Herbs: Marjoram, Mint



Subject: Marjoram

Date: Fri, 10 Aug 2001 22:04:54 +0100 ***

COMMON NAME (English/German): marjoram
LATIN NAME: origanum majorana
TYPE OF PLANT: "tender" perennial


MYTHS/LEGENDS: Wreaths and garlands of marjoram were used at Greek weddings and funerals. Said to comfort the dead when it grew on their graves. Young Greek couples were crowned with it at their weddings. If you anoint yourself with it before sleeping, you will dream of your future spouse.

MAGICKAL: Sacred to Aphrodite

MEDICINAL: minor antioxidant and antifungal properties; gargles and teas may relieve sinus congestion and hay fever; may irritate the uterus if used during menstruation or pregnancy.
bath: relieves aches, chest congestion; mildly antiseptic properties benefit skin
EDIBLE: Similar to oregano.
Herb butter blend--marjoram and garlic.
Tea blend--marjoram, anisse and lemon verbena


HARVESTING AND STORAGE: Dry away from sunlight to preserve color and flavor. Rub stems on a screen to shred the leaves, then discard the stems. Store in airtight containers.

ETC.: green dye; air freshener; good for potpourri



Subject: Mint

Date: Fri, 10 Aug 2001 22:21:17 +0100 ***

COMMON NAME (English/German): mint/münze (?)
TYPE OF PLANT: perennial

SYMBOLISM: refreshment, hospitality

MYTHS/LEGENDS: When Persephone found out that Pluto was in love with the beautiful nymph Minthe, jealousy burned within her, and she changed Minthe into a lowly plant. Pluto couldn't undo Persephone's spell, but he did soften it a little so that the more Minthe was tread upon, the sweeter her smell would be.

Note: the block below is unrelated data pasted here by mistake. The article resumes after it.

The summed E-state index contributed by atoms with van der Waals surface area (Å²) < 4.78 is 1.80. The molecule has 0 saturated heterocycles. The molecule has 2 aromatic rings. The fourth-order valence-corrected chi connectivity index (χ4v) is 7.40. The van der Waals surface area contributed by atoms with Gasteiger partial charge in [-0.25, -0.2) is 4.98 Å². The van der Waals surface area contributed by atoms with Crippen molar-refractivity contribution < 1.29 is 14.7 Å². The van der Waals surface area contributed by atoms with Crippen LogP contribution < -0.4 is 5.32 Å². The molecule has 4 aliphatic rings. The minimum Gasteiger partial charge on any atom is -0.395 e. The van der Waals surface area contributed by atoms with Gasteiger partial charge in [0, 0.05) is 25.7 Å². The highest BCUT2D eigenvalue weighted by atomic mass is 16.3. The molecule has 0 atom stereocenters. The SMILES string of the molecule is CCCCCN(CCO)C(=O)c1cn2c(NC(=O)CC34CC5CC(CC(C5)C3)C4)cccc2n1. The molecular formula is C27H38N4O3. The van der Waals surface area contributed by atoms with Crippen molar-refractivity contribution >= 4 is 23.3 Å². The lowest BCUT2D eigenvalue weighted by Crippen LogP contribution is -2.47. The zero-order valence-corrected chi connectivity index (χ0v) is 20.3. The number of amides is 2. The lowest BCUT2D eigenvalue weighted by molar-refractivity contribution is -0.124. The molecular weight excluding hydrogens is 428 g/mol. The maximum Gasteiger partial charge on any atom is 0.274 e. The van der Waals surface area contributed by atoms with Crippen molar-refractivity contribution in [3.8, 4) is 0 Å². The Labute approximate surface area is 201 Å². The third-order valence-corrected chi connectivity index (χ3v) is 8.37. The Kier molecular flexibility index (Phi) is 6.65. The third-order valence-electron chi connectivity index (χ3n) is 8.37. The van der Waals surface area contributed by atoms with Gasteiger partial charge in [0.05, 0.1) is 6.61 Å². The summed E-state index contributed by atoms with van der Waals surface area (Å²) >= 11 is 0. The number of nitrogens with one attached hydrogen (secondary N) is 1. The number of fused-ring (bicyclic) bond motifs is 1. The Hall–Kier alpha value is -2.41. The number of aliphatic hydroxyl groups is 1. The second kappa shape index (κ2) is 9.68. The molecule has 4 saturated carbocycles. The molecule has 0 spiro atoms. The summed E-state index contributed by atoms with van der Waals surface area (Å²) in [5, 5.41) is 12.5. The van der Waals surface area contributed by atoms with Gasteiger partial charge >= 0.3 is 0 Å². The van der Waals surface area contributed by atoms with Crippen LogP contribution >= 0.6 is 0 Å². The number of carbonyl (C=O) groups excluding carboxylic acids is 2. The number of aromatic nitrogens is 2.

The Pharisees paid their tithes with mint. The Roman scholar Pliny wrote: "The very smell of it reanimates the spirit." The Greeks used mint in various herbal treatments and temple rites.

MEDICINAL: Used for chills, cold/flu, upset stomach, flatulence, abdominal pain/cramps, nausea, insomnia, headache, toothache, bad breath, chapped hands, sore mouth/throat, beestings/insect bites.
bath: Any mints used in a bath will be stimulative and restorative.
cosmetic: Soak a cup of fresh peppermint or spearmint leaves in a quart of cold water, strain and chill. Use this mint water to wash your face.
EDIBLE: Young leaves taste better. Use the older, bitter leaves for crafts. Can be used a gagillion ways, but most popular in drinks.
Herb vinegar--mint, honey, cardmom seed with white vinegar.
Herb butter--mint and dill.
Tea blends: lemon balm, spearmint and elderberry; pennyroyal, peppermint and ginger


HARVESTING AND STORAGE: Fresh is best; dried or frozen is a close second.

ETC.: great for potpourri; repels rodents

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***Excerpted from my original contributions to an online discussion graciously sponsored by Dracona Pagan Web. {back}